For many present-day Christians, much confusion exists because they incorrectly attempt to apply instructions or promises that were given exclusively to Israel under the law. Only Israel was to “take no thought for your life, what ye shall eat…or drink…but seek ye first the Kingdom of God and all these things shall be added unto you” (Matt. 6:25-33). Only Israel was promised, “And these signs shall follow them that believe… In my name shall they cast out devils… speak with new tongues… they shall lay hands on the sick” (Mark 16:17,18). Only Israel was promised, “If ye shall ask any thing in my name, I will do it” (John 14:13,14; 16:23; Matt. 18:19). When we read the Old Testament, the Gospel accounts, and the early chapters of Acts, we are not to claim promises or instruction intended exclusively for Israel. These books were included as part of our present-day Bible because God intended them “for our learning” (Rom. 15:4). Let’s learn the lessons God intended without claiming Israel’s promises.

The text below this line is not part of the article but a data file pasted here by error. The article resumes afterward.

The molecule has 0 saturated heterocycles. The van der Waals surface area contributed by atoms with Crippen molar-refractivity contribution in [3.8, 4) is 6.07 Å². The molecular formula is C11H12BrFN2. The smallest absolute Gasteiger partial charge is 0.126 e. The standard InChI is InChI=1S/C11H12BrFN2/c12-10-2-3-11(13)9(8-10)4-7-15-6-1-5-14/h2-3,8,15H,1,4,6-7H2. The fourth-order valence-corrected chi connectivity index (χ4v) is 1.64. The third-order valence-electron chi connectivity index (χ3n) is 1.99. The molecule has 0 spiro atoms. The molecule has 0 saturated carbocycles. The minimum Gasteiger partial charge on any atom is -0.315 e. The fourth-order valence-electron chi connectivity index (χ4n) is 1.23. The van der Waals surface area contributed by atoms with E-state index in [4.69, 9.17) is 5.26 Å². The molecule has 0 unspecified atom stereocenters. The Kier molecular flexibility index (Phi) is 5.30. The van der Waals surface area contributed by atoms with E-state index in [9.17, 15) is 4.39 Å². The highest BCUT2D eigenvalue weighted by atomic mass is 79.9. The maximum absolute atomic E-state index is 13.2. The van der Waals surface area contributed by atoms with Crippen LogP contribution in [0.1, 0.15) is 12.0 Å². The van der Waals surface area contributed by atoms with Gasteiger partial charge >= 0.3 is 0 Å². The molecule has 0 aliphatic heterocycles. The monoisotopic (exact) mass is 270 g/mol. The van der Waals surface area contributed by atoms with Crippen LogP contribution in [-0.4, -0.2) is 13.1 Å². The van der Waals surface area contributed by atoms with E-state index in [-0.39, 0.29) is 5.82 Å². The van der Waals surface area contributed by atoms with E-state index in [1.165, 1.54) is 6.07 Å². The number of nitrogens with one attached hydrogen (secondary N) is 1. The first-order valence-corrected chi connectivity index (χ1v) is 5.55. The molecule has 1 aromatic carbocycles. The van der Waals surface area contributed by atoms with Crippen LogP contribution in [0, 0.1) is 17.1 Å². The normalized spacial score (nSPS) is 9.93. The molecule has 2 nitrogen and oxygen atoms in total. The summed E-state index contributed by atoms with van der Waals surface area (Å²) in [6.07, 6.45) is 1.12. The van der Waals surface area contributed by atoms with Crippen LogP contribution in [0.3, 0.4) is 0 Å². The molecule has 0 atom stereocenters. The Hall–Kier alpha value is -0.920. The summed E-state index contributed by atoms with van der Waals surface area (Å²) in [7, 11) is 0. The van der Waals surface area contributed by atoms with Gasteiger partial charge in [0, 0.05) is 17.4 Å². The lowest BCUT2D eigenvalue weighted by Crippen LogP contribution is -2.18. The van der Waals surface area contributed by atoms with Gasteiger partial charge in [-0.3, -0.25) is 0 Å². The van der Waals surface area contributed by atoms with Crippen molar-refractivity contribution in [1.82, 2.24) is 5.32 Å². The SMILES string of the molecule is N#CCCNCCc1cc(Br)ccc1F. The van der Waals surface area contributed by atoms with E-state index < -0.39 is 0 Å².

The Body of Christ

Believers today are not part of the nation of Israel. In the early part of the Book of Acts, God set Israel aside from her favored and exalted position due to repeated waywardness (Rom. 11:11,12). Today, “There is neither Jew nor Greek…for ye are all one in Christ” (Gal. 3:28). Those who trust in the Lord Jesus Christ today are placed into a new group of believers called “the church, which is His Body” or the Body of Christ (Eph. 1:22-23). This is a brand new group of believers that began with the Apostle Paul. Dr. C. I. Scofield said it well in his reference Bible when he wrote: “In his [Paul’s] writings alone we find the doctrine, position, walk, and destiny of the Church.” (Taken from notes on Ephesians 3:6)

The Apostle Paul teaches us, “Ye are not under the law, but under grace” (Rom. 6:14). God saves us by His grace (Eph. 2:8,9), keeps us Growing in God’s Grace secure because grace “reign[s]” (Rom. 5:21), and grace provides a lasting daily peace “wherein we stand” (Rom. 5:1,2). Finally, “…the grace of God [is]… teaching us that, denying ungodliness… we should live soberly, righteously, and godly, in this present world” (Titus 2:11-13). As we live in this current Age of Grace, we are to depend on grace in every area of our lives, and look consistently for our promises and instructions in the letters of the Apostle Paul.

Israel (under the law), and the Body of Christ (under grace), are like a brother and sister. God is the Father of both, yet each is distinctly different. These differences are not intended to be diluted until they are indistinguishable. We are to recognize, respect, and maintain these distinctions. This is a key to understanding our Bible.